Title: A stitch in time saves nine: the role of moral judgement in reducing internet policy violations
Authors: Matthew Campbell; Jordan Shropshire; Antonis Stylianou
Addresses: Department of Computer Information Systems, University of South Alabama, 150 Jaguar Drive, USA ' Department of Computer Information Systems, University of South Alabama, 150 Jaguar Drive, USA ' Department of BISOM, The Belk College of Business, University of North Carolina at Charlotte, Charlotte, NC 28223-0001, USA
Abstract: Internet access has become ubiquitous in many organisations. While employees need this access to perform their duties, many studies report a large percentage of employees use their work internet access in violation of organisational policies. These activities can result in reduced efficiency, increased vulnerability to cyber-attack, and legal liability. Although firms vary according to their acceptable personal internet use policies, they tend to provide generic usage guidelines which do not provide a clear basis for decision making. We argue that the decision to use company internet resources for personal use is largely a moral decision, a fact which has been previously overlooked in research and in practice. In this study, we create and test a predictive model which is framed using moral judgement. The model is confirmed using a survey of 787 knowledge workers. Our results suggest that organisations should incorporate moral guidelines in their acceptable internet use policies.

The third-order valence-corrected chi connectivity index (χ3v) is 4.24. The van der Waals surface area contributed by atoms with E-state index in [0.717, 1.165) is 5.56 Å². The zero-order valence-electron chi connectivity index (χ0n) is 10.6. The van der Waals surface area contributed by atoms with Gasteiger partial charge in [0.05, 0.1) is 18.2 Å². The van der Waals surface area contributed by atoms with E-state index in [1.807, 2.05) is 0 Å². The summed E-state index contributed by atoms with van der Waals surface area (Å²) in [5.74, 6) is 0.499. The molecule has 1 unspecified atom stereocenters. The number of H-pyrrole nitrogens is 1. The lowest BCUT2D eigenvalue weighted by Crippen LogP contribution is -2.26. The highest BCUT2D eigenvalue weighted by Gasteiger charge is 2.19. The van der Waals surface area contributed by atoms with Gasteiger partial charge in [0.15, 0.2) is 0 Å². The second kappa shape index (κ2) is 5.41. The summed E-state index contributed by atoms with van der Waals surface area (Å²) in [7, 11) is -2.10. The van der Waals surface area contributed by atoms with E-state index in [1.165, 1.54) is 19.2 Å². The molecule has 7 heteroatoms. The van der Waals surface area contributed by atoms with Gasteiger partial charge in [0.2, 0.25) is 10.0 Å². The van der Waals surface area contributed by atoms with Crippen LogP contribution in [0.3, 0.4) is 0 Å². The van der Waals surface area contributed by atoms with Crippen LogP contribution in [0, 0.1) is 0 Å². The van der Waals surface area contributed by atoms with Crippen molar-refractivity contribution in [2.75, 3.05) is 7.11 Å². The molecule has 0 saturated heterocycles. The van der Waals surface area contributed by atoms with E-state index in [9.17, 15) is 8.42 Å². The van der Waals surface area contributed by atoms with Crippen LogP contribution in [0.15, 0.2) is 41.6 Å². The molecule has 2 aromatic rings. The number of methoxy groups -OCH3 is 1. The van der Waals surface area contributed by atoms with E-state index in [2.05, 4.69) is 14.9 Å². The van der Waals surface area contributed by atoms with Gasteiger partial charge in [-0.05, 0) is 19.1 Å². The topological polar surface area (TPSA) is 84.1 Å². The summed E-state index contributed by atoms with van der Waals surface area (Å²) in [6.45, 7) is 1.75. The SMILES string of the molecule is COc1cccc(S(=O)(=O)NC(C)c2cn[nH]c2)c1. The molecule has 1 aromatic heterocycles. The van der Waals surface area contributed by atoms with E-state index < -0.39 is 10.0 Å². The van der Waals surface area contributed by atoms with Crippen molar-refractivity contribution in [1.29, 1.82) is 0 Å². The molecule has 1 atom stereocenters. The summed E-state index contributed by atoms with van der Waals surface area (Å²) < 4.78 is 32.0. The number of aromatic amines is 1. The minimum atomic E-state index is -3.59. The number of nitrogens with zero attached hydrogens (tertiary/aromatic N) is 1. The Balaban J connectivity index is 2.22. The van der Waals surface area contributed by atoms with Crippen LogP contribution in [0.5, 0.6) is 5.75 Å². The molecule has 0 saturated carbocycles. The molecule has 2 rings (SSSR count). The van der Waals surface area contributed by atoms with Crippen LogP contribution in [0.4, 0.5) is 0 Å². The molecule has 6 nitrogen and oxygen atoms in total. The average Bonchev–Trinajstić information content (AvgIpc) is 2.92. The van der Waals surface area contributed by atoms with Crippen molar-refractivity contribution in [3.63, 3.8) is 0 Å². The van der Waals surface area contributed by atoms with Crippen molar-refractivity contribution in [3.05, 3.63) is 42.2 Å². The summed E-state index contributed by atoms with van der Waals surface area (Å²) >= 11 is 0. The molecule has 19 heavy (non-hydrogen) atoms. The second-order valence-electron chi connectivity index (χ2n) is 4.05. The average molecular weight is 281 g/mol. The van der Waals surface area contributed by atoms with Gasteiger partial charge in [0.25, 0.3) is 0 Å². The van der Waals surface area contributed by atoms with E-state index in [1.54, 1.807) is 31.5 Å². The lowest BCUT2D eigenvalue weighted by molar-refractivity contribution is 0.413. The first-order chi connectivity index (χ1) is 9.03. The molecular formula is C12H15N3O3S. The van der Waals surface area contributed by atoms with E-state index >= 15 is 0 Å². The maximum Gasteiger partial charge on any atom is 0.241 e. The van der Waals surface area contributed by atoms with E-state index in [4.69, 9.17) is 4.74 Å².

Keywords: internet policy; policy violations; perceived moral intensity; technology abuse; personal internet use; personal use; work internet; moral judgement; organisational behaviour; organisational policy; moral guidelines; acceptable internet use; acceptable use; internet at work.
International Journal of Business Information Systems, 2017 Vol.24 No.3, pp.369 - 386
Available online: 27 Jan 2017 *Full-text access for editors Access for subscribers Purchase this article Comment on this article